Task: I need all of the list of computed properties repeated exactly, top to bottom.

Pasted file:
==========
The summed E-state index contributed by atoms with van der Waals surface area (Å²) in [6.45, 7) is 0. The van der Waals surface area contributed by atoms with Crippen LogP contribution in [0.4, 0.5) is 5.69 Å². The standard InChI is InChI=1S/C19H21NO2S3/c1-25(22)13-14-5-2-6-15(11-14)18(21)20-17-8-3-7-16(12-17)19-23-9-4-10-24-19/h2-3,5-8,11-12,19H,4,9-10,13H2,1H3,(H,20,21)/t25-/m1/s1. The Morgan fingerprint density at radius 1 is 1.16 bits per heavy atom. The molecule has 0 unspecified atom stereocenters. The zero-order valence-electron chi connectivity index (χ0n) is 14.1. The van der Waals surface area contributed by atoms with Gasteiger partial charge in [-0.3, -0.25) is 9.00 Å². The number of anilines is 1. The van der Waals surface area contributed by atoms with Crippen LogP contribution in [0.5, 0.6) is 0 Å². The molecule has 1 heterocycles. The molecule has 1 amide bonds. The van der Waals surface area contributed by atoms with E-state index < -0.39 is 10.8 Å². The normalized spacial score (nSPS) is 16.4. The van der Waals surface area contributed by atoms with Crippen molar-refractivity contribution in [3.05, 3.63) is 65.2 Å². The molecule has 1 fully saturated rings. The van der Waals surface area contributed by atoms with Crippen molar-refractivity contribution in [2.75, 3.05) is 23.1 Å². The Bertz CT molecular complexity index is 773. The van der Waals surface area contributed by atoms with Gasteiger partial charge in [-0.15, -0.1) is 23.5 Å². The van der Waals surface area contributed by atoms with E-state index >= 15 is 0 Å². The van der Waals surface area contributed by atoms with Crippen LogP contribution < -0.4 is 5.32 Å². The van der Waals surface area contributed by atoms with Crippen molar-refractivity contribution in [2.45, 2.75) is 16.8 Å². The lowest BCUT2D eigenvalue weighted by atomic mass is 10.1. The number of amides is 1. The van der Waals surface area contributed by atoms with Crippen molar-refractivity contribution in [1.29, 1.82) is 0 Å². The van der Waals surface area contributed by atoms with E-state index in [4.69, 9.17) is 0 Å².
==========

The summed E-state index contributed by atoms with van der Waals surface area (Å²) in [6.45, 7) is 0. The van der Waals surface area contributed by atoms with Crippen LogP contribution in [0.4, 0.5) is 5.69 Å². The standard InChI is InChI=1S/C19H21NO2S3/c1-25(22)13-14-5-2-6-15(11-14)18(21)20-17-8-3-7-16(12-17)19-23-9-4-10-24-19/h2-3,5-8,11-12,19H,4,9-10,13H2,1H3,(H,20,21)/t25-/m1/s1. The Morgan fingerprint density at radius 1 is 1.16 bits per heavy atom. The molecule has 0 unspecified atom stereocenters. The zero-order valence-electron chi connectivity index (χ0n) is 14.1. The van der Waals surface area contributed by atoms with Gasteiger partial charge in [-0.3, -0.25) is 9.00 Å². The number of anilines is 1. The van der Waals surface area contributed by atoms with Crippen LogP contribution in [0.5, 0.6) is 0 Å². The molecule has 1 heterocycles. The molecule has 1 amide bonds. The van der Waals surface area contributed by atoms with E-state index < -0.39 is 10.8 Å². The normalized spacial score (nSPS) is 16.4. The van der Waals surface area contributed by atoms with Crippen molar-refractivity contribution in [3.05, 3.63) is 65.2 Å². The molecule has 1 fully saturated rings. The van der Waals surface area contributed by atoms with Crippen molar-refractivity contribution in [2.75, 3.05) is 23.1 Å². The Bertz CT molecular complexity index is 773. The van der Waals surface area contributed by atoms with Gasteiger partial charge in [-0.15, -0.1) is 23.5 Å². The van der Waals surface area contributed by atoms with E-state index >= 15 is 0 Å². The van der Waals surface area contributed by atoms with Crippen LogP contribution < -0.4 is 5.32 Å². The van der Waals surface area contributed by atoms with Crippen molar-refractivity contribution in [2.45, 2.75) is 16.8 Å². The lowest BCUT2D eigenvalue weighted by atomic mass is 10.1. The number of amides is 1. The van der Waals surface area contributed by atoms with Crippen molar-refractivity contribution in [1.29, 1.82) is 0 Å². The van der Waals surface area contributed by atoms with E-state index in [4.69, 9.17) is 0 Å².